Although Croatia was just approved, Bulgaria and Romania, two other members of the EU, were rejected from joining the Schengen Zone, with concerns about illegal migration cited as the reason for rejection.

These two countries have also not yet adopted the Euro, despite being part of the EU. Additionally, Denmark, Sweden, the Czech Republic, Hungary, and Poland still use their own currency instead of the Euro.

Schengen Zone visa

When it comes to the Schengen Zone, aside from Bulgaria and Romania, Ireland and Cyprus are the two other countries that are part of the EU but aren't part of the Schengen Zone.

Additionally, a number of European countries including Bosnia and Herzegovina, Serbia, Montenegro, North Macedonia, and Albania are not part of the EU or the Schengen Zone.

For now, these countries are still good places to go while waiting for your Schengen Zone time to “reset” (and they're great destinations in their own right!)

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This article originally appeared on TravelOffPath.com

Opinions expressed here are the author’s alone, not those of any bank, credit card issuer, hotel, airline, or other entity. This content has not been reviewed, approved or otherwise endorsed by any of the entities included within the post.


Abhi

Sunday 18th of December 2022

We have republican I'd is this valid to travel I. Another Schengen country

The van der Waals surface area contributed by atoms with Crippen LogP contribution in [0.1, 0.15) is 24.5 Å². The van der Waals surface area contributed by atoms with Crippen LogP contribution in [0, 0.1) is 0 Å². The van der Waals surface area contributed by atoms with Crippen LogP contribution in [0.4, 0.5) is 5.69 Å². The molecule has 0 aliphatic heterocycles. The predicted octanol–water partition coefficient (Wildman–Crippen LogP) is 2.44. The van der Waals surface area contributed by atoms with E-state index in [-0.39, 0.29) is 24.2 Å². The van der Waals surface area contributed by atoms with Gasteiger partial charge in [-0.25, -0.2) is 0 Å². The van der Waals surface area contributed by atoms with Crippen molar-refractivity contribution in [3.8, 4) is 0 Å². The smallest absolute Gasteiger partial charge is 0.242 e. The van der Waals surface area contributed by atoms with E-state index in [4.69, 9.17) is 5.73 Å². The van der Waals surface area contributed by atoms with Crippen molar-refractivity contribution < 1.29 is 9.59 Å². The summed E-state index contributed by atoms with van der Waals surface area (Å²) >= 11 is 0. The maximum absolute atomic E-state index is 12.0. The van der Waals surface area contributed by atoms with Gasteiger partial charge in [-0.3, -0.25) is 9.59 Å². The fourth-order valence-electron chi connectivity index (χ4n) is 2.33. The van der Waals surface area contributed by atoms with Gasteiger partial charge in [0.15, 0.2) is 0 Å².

Christian

Friday 16th of December 2022

It is worth noting that countries don’t need to be ruled under the EU díctate and still enjoy the convenience of being part of the Schengen zone. Those lucky countries are Switzerland, Norway and Iceland.

Miguel

Friday 16th of December 2022

@Christian, lol those countries only accepted schengen due to the fact that they need EU migrants over there because there is only old folks there even with all the child benefits. Also the only reason that they don't wanna be EU ( Norway and Iceland) is because they don't want their fishing market to be regulated under EU laws. However, they pay to the EU but they don't receive funding. Nevertheless They are nicer than British that wants all the benefits and don't want to pay.

Michael Z (Midtown NYC)

Thursday 15th of December 2022

Thanks for the info, Dale. Fantastic pictures & a very good article. Yep, since Croatia was not part of the Schengen Zone, my wife and me spent 3 months renting an apartment in Zagreb - using it as a home base to take day and overnight trips to towns & villages. We love Zagreb, the culture and traveling to many places & sites. Then, we would take a overnight bus to Verona, Italy and enjoy another 3 months traveling to Venice, Florence & Rome from our home base in Verona. Maybe some of the EU nations signatory to the Schengen Agreement may consider waiving the 90-day 'in & out' requirement when Americans who have health insurance coverage & are not a burden to their health system; rent an apartment; shop with locals; use public transportation ad travel within the country are contributing $$$$ to their economy. What's the harm?

Divine

Wednesday 21st of December 2022

No harm in any way b

dixon

Saturday 17th of December 2022

@Michael Z (Midtown NYC), Arrangements such as you suggest are reciprocal, so you get treated as the US treats your country....